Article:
• Wieslander in ELN: Sweden and the CSDP: Keen on Security and Reluctant on Defence

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  • Securing Northern Europe – Bridging the Baltic Sea, North Atlantic and the Arctic

    On December 12, 2017 the Atlantic Council’s Northern Europe Office and the Konrad Adenauer Stiftung hosted a public conference in Stockholm to discuss the need to bridge perspectives and start forming a merged agenda to successfully face the security challenges in Northern Europe following Russia’s illegal annexation of Crimea and aggression in Eastern Ukraine in 2014.

    Keynote addresses were made by H.E. Peter Hultqvist, Defense Minister of Sweden; Minister Carl Bildt, former Prime Minister and Foreign Minister of Sweden; and Ms. Tone Skogen, State Secretary, Ministry of Defense, Norway.

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  • NATO Chief says Allies Concerned about Russian Phone Jamming

    NATO allies have raised concerns about what they call Russia's use of a kind of electronic warfare during military exercises last month that jammed some phone networks, alliance Secretary-General Jens Stoltenberg said Thursday.
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  • Wieslander Joins the Newsmakers to Discuss the Growing Number of Swedes Supporting Sweden Joining NATO

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  • With a Little Help from My Friends: How Sweden is Balancing its Security in the Baltics

    Sweden is currently conducting its largest military exercises in over twenty years. Almost 20,000 Swedish troops are participating in Aurora17, which will run until September 29. They are joined by military units from Denmark, Estonia, Finland, France, Lithuania, Norway, and the United States, which has sent more than 1,000 troops, including a Patriot missile battery, helicopters, and a National Guard tank company.

    On the other side of the Baltic Sea, Russia has been mobilizing what are believed to be up to 100,000 troops for its major exercise, Zapad 2017, which includes Belarus.

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  • Braw in the Financial Times: The Benefits of Conscription are Economic as Well as Military

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  • An EU Navy Is Impossible; Fortunately, It’s Not Necessary.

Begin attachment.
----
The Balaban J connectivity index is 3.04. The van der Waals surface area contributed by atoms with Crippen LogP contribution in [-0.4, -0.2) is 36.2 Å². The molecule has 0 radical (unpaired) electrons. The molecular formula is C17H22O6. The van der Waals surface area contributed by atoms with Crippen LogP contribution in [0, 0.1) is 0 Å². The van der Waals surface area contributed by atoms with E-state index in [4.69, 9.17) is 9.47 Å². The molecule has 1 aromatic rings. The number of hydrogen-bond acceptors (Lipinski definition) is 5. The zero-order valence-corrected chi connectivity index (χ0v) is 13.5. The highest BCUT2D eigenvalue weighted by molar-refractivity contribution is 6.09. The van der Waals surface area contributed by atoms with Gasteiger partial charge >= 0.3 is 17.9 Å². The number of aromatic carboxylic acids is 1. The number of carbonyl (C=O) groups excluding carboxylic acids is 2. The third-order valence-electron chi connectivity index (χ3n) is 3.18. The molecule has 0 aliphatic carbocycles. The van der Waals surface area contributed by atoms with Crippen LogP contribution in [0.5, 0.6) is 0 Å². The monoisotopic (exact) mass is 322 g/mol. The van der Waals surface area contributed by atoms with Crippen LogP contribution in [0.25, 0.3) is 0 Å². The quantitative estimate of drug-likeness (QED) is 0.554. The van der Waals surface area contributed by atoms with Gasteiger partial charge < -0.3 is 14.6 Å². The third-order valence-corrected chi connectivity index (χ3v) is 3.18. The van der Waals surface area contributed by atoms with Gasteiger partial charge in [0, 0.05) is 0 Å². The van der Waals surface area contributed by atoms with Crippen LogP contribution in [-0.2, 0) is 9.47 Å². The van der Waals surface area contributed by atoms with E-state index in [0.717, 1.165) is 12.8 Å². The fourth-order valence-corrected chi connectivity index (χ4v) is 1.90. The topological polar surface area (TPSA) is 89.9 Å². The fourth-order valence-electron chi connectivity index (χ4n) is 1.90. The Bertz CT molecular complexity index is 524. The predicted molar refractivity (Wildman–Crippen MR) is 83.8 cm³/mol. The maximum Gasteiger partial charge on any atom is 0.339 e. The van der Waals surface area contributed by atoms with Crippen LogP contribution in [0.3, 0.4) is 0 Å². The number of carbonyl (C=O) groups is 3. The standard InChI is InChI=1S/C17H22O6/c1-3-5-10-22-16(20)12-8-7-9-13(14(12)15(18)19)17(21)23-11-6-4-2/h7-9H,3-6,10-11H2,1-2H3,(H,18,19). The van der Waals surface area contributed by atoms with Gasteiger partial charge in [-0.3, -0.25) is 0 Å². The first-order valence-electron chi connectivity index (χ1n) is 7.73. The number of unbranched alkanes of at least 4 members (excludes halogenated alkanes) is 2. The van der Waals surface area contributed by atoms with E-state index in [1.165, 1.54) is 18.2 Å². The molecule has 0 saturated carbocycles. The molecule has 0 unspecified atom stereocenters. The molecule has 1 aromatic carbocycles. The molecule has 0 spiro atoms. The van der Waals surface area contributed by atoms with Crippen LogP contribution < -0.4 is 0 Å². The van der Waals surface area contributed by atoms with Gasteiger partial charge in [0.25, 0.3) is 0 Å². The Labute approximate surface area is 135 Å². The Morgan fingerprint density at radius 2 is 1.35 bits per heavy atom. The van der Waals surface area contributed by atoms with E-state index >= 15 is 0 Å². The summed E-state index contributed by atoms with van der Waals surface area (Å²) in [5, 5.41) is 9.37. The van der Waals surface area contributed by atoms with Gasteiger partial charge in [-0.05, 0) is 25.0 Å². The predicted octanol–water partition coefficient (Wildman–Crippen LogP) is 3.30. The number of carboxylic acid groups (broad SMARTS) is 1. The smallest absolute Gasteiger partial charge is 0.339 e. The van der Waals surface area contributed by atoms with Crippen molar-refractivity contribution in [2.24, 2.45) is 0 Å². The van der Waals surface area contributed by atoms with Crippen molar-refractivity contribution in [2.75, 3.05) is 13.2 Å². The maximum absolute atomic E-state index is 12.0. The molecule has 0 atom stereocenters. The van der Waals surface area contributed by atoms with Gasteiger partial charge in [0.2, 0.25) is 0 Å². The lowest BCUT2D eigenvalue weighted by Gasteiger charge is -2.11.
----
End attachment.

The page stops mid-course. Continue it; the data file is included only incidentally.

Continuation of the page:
To rebuild robust naval forces, Europeans should think less like Americans, and more like Russians.

    As I noted yesterday, Brexit has opened all sorts of talk about the future of British and European military activities. To continue the argument today, let’s tack towards naval matters. In “All the Queen's Ships” (Proceedings of the US Naval Institute, January 2017), James C. Bennett of the Economic Policy Centre in London recommended formation of a Union Navy, loosely composed of the Royal, Royal Canadian, Royal Australian, and Royal New Zealand Navies, under their single sovereign. As one might expect in his argument, “the four main Westminster democracies” could afford greater military capabilities together than separately. To an American, this might seem another brilliant idea that our allies will never get on with. But if practically speaking, discussing this is a waste of oxygen, then just how silly is talking about forming a single European Navy from the polyglot members of the European Union? To the contrary, Europeans can get on with rebuilding robust naval forces as a continent of equals—just by thinking less like Americans, and more like Russians.

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  • Putin Vows Military Response to 'Eliminate NATO Threat' If Sweden Joins US-Led Alliance

    Russian President Vladimir Putin has expressed deep opposition to the idea of Sweden joining NATO, calling its potential membership of the U.S.-led alliance a “threat” that would need to be “eliminated.”
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  • Nordic Governments Deepen Defense Collaboration

    The Nordic countries have further deepened cross-border collaboration with the launch of the Nordic Defence Materiel Agreement.
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  • Springtime for NATO in the North

    After the Russian attack on Georgia in 2008, a joke gained some popularity in Finland. It went like this: Vladimir Putin lands at Helsinki airport and proceeds to passport control. “Name?” asks the border guard. “Vladimir Vladimirovich Putin,” answers the Russian president. “Occupation?” asks the border guard. “No, just visiting,” answers Putin.

    After the war in Ukraine, nobody laughed anymore.

    Many, including some Scandinavians, had told themselves that the Georgian war was a unique situation—that it was “provoked” by the Georgians and that with the help of some dialogue, Russia would calm down and resume being a responsible actor.

    We all know how that turned out.

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